I wonder if the continual presentation of the dire needs some organizations are attempting to relieve causes jadedness to begin. Donors give, yet the needs grow greater. Some organizations take time to demonstrate to a great degree what donor help is accomplishing. However, the pleas often show the vastness of the need, possibly causing us to wonder how our dollar a day could even begin to help. Jaded.
I got an email from a ministry telling of an elderly woman in another country who has survived awful things. Now in her old age, she grows some meager food supplies in the summer that will hopefully get her through long, cold winters. If she runs short, the little money she has is used to supplement what is missing as far as food is concerned. She then does not have enough money to purchase fuel to heat her dwelling. The story also told of how when the woman was a child, her mother could not feed her or her siblings. To ease hunger pangs just a little, the mother would let them smell a few morsels of food she had. There was not enough to actually feed anyone.
I fully believe that the story about the woman is completely true. This is a tough world to survive in under ideal circumstances, and we are not ignorant that there are many who are not nearly as blessed as we are.
I am sitting at our kitchen table typing this on a computer. It is 33 degrees Fahrenheit outside, and several inches of snow blanket the ground outside. I am sitting next to the furnace vent and am toasty warm. I am surrounded by cabinets filled with food. Our refrigerator and freezer are not empty. I can go to the sink and turn on the tap to get fresh cold or hot water. Electricity is used to illuminate my surroundings. Even our dogs have a bag of premium dog food next to their food dishes, and they are resting comfortably with full bellies. The poor old woman I read about has none of that, but yet I debate with myself on whether or not $25 sent to the ministry will even begin to help. Jaded.
I burn with a desire within me to help everyone, yet I feel so inadequate in whatever effort I can muster. Being completely honest, I look at some situations where I may be able to do something small and sometimes do nothing due to the vastness of the need and the continuation of the need month after month and year after year where I desire to be of some help. That is being jaded.
We often interpret 1 Corinthians 3:6-8 as applicable to preaching the Gospel. Here is the quote from Paul:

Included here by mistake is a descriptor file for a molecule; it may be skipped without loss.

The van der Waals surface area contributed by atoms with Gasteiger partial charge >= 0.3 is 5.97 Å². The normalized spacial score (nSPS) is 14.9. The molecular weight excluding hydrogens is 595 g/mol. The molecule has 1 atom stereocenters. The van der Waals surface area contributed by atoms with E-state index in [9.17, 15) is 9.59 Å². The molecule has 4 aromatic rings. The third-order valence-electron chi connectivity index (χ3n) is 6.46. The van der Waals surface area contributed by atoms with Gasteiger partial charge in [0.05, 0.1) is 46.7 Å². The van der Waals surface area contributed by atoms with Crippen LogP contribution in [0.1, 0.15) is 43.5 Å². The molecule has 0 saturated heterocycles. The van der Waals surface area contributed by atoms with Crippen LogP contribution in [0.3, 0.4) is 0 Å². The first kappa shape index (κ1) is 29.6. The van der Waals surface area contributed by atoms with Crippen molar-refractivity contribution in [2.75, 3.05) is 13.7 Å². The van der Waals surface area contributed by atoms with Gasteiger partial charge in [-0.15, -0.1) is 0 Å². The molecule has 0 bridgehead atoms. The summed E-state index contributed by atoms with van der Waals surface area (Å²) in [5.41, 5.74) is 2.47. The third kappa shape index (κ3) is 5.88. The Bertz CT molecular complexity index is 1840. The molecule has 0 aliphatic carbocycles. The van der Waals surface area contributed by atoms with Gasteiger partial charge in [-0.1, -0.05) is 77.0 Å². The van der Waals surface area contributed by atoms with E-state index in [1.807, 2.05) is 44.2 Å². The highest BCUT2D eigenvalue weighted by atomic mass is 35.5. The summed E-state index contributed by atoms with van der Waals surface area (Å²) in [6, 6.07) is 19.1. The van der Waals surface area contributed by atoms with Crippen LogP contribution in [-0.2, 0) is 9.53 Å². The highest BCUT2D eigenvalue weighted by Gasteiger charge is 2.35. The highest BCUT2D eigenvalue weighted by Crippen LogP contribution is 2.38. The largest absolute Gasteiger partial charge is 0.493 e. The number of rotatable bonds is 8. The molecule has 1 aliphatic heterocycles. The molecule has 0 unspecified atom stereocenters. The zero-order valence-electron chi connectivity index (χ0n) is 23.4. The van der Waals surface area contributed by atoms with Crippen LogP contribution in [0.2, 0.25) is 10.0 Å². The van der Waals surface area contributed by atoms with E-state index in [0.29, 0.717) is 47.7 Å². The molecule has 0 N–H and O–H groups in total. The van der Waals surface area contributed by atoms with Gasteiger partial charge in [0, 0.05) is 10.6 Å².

1 Corinthians 3:6-8
(6) I have planted, Apollos watered; but God gave the increase.
(7) So then neither is he that planteth any thing, neither he that watereth; but God that giveth the increase.
(8) Now he that planteth and he that watereth are one: and every man shall receive his own reward according to his own labour.
I submit that this passage of scripture might also be applicable to every effort we put forth in service to Jesus, including giving of our substance to help those who are struggling to survive with little or nothing. We each have a part in it, but God provides the increase!
I submit that we should pray and give according to our individual means. And if we feel that what we our giving is not being used wisely, then we should pray about what to do next rather than becoming jaded over a negative experience.
As far as organizations are concerned, we can ask what is the revenue percentage put toward marketing the work of the ministry as well as percentages of other overhead that does not actually make it into the field. One simple number offered by many organizations is the amount of money of each dollar that actually makes it into the real work the organization is hoping to accomplish.
As a side note, do not be discouraged by salary totals. Full-time workers need to be paid, and the highest operational cost for almost every company is paying wages and salaries. However, it may be nice to know if the CEO is making an exorbitant amount, especially for a religious non-profit.
Note, however, that we are instructed not to muzzle the oxen that are working in the grain fields (Deuteronomy 25:4 and 1 Timothy 5:18). It means to let them eat of what they are helping the farmer to harvest, and Paul applies it to people working in the fields of harvesting souls for Jesus too.
This is just the beginning of how we can become jaded. What about praying for the sick or injured? What about praying for that church addition where building fund donations have been taken in for years yet no addition has been built?
I submit that if we notice even a hint of having become jaded that we pray and pick a Godly project the Holy Spirit puts on our heart to accomplish, one where we can see a relatively immediate and positive result. Even if we find our own selves with meager means, there is always something we can do to minister to the need of another who is in a situation of being less fortunate. Use what you have. Be faithful in the small things (Zechariah 4:10). Abandon jadedness for the promise of the increase provided by God for your efforts in service to Him.